Among gene therapy techniques currently under investigation, several have been
successful in mice with hemophilia. In principle, by supplementing the missing genetic
information – the factor VIII (FVIII) gene – scientists should be able to produce healthy
levels of FVIII. Numerous gene therapy approaches have used viruses as a means of
delivering the missing FVIII gene. The major challenge has been to find ways of
bypassing or deactivating the natural immune response to these experimental treatments.
Carol H. Miao, PhD, research assistant professor in pediatrics at the University of
Washington and a past recipient of the National Hemophilia Foundation’s Career
Development Award, has been studying nonviral approaches to gene therapy to treat
hemophilia A. In a recent study,* Miao and colleagues report developing a successful
gene therapy technique to treat hemophilia A. Their technique entails first injecting
naked DNA, genetic information that is not contained or attached to a particular vehicle,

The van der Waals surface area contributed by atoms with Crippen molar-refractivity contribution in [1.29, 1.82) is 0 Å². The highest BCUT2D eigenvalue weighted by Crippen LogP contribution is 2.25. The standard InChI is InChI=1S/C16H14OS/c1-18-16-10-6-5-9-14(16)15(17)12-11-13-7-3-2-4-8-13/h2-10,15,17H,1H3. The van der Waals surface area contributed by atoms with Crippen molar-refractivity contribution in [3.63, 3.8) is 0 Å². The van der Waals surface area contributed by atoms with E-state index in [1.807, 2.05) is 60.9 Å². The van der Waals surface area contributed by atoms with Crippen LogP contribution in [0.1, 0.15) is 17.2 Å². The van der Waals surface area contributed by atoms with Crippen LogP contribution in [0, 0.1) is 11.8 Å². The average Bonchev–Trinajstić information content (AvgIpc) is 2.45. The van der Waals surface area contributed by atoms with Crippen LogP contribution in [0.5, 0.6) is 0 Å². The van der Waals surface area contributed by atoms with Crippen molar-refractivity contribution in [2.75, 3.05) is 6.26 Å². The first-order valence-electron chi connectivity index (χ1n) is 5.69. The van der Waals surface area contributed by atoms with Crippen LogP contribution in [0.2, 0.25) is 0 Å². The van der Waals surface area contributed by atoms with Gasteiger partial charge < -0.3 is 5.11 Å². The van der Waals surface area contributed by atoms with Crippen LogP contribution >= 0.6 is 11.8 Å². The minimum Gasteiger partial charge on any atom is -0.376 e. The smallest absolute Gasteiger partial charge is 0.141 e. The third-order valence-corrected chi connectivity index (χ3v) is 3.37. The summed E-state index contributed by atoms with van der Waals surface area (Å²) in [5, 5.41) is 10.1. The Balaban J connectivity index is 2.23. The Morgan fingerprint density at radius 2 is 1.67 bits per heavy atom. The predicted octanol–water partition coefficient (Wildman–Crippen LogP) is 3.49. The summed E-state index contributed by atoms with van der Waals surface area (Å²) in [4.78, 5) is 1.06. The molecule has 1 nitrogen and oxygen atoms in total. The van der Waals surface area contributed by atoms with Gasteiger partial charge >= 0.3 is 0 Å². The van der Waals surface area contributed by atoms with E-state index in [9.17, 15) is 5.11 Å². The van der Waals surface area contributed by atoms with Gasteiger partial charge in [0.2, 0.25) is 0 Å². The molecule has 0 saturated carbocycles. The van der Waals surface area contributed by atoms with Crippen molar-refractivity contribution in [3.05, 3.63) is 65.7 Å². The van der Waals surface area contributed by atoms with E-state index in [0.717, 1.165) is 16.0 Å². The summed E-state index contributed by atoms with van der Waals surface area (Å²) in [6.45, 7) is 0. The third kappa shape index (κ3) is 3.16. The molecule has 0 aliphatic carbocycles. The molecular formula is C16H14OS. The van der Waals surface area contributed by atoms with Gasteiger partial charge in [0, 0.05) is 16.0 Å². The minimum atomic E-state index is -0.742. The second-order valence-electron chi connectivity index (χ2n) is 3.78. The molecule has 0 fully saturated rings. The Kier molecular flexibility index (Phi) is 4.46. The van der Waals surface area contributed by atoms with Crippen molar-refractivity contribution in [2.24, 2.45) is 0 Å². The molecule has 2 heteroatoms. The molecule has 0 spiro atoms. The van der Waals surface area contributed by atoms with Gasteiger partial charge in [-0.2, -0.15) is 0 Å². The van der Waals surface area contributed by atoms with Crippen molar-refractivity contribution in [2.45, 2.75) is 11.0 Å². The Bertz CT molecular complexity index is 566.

directly into the livers of mice with hemophilia. This is then followed by a regimen of
various immunosuppressants, drugs that help control the immune response.
Miao and colleagues identified a combination of two types of immunosuppressants that
produced the best blockade to the immune response against FVIII. (An attempt at gene
therapy using only one type of immunosuppressant was not effective.) Miao and
colleagues discovered that manipulation of the immune response after the injection of
naked DNA produced long-term FVIII immune tolerance in hemophilia A mice. The
study may ultimately provide valuable insight into future gene therapy techniques for
people with hemophilia.
*Miao, Carol H., et al. “Immunomodulation of Transgene Responses Following Naked
DNA Transfer of Human Factor VIII into Hemophilia A Mice.” Blood. 2006;